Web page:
The Online Citizen

Book Review: Once A Jolly Hangman

May 04
13:06 2014

By Jess C Scott

once_a_jolly_hangman1The contents of this well-researched book were so depraved and disturbing, that it took me several weeks to finish reading the book in its entirety, and gather my thoughts about it in order to write a cohesive review.

I would have thought that the book was a work of fiction were it not for the ‘non-fiction’ label at the back of the book in the print version.

Back in 2013, former ISD director Mr. Yoong Siew Wah mentioned “the callousness of the Singapore government” on his blog.

This callous and insensitive aspect that is completely lacking in any compassion for humanity, is certainly apparent in Once A Jolly Hangman. The title alone points to the bizarre nature of the system, where the macabre act of hanging a human being is undertaken with joy as if it were a festive occasion and cause for celebration.

Perhaps the most morbid fact mentioned is the “Death Row Diet.”

As it says in the book, “Beyond the walls of Changi Prison hanged prisoners’ organs are worth tens of thousands of dollars each.”

As if this fact of profiting from dead prisoners’ bodies were not deplorable enough, the prisoners on death row who sign the consent form to donate their organs for transplant or research are put on a special regime known as the Death Row Diet. This diet consists of high-quality, nutritious food to “ensure the organs are in perfect condition for transplant after they are hanged.”

Is this not a form of ultimate exploitation of human life, where one profits handsomely from the dead and forgotten?

The other thoroughly disgusting component of the book has to do with the racial bias of the elites. The author, Alan Shadrake, structures the book around several real-life accounts to show how people with money and the right connections have the means to prevent themselves from being executed by the state. If you’re poor, uneducated, or of an undesirable race (or, to phrase it a little better, your skin colour is not the right one), yours is the “pitiful, hopeless situation” where even the innocent may end up being executed.

Alan Shadrake went to jail because of this book — for contempt by scandalising the court. A scandal can be defined as an action or event regarded as morally or legally wrong and causing general public outrage. How is the author scandalising the court when his book is based on scandalous facts?

What Alan Shadrake did with this book was to give the deceased a human face, since their lives weren’t worth anything to the Singapore authorities (apart from what could be gained from their organs, post-mortem). This further highlights the hypocrisy of Changi Prison’s motto.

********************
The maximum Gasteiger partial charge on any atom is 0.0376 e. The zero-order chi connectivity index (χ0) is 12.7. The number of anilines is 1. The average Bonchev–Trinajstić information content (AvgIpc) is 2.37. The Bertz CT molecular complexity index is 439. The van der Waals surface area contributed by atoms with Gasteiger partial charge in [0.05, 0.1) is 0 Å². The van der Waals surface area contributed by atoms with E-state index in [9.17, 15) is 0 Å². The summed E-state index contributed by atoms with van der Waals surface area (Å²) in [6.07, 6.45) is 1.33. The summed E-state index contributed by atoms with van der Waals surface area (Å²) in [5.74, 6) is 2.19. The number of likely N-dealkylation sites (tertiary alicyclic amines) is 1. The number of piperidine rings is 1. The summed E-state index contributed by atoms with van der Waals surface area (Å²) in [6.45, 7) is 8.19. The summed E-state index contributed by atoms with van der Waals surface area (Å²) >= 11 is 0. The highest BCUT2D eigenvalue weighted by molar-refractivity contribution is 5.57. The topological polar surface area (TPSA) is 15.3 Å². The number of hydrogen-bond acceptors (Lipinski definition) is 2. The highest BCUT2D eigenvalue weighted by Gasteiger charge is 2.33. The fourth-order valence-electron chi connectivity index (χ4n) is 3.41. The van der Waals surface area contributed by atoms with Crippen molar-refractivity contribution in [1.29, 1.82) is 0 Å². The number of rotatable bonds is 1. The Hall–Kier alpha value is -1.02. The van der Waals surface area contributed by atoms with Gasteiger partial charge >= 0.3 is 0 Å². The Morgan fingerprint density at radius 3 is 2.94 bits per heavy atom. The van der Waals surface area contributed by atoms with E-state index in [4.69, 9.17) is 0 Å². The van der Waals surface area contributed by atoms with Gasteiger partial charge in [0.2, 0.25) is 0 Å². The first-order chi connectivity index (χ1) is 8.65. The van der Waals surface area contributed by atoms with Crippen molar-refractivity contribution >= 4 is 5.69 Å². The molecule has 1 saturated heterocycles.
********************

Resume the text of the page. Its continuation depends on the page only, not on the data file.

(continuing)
I didn’t even know Changi Hilton — I mean, Changi Prison — had a motto until reading this book. That motto is:

“Captains of Lives: Rehab, Renew, Restart.”

From their own website:

“RENEW is a commitment an inmate makes to change his/her life for the better. Through the CARE Network, our offenders are given opportunities to restart their lives.”

Renew? Restart? Tell that to the families of Flor Contemplacion, Angel Mou Pui-Peng, Amara Tochi, Shanmugam Murugesu (a Tamil Singaporean former jet ski champion and army regular), Nguyen Van Tuong, Vignes Mourthi, and countless others who were executed in Singapore. Or to the family members of Huizuan with regard to her tragic death in Changi Women’s Prison in 2011, which could have been avoided if more care had been shown by the prison staff in her medical condition before her death.

What is even worse is that Changi Prison sends out a letter to the families of the individual on death row informing them of when the execution will take place — a letter which has that same motto emblazoned on the bottom of the page.

This was truly one of the most despicable and morbid books I’ve ever read. It reveals a darker side which the authorities would likely prefer to keep hidden beneath the country’s veneer of justice, cleanliness and efficiency.

 
  • ALF

    Readers may also wish to refer to a little known scholarly book written by an Israeli academic, rarely publicized in Singapore : Alon Peled’s – “A Question of Loyalty”. Published by Cornell University Press in 1998.

    It is not available in any local bookstores. It is only 200 pages long and yet cost more than $200 bucks from AMAZON!

    One copy exists in SAFTI MI Library and another at NLB’s Reference section.

    This book details for the first time exclusive details that shows
    how the Singapore Govt systematically excluded Malay from
    military service in the SAF after 1967.

    The author had exclusive access to the (late) former Defence
    Minister Goh Keng Swee as well as other senior SAF officers and civil
    servants of that period who carried out the policy at the behest of the PAP government.

    The methods used are deeply disturbing to read. Paper trails were avoided scrupulously and Code words were used to implement the policy.

    It smacks of institutionalized discrimination and racism.

    By extension, one has to ask, after reading the book, if the
    methods used in the SAF were also ‘deployed’ in the civil service sector
    to exclude Malays and other minorities and champion a Chinese dominated
    civil service with token representation of minorities??

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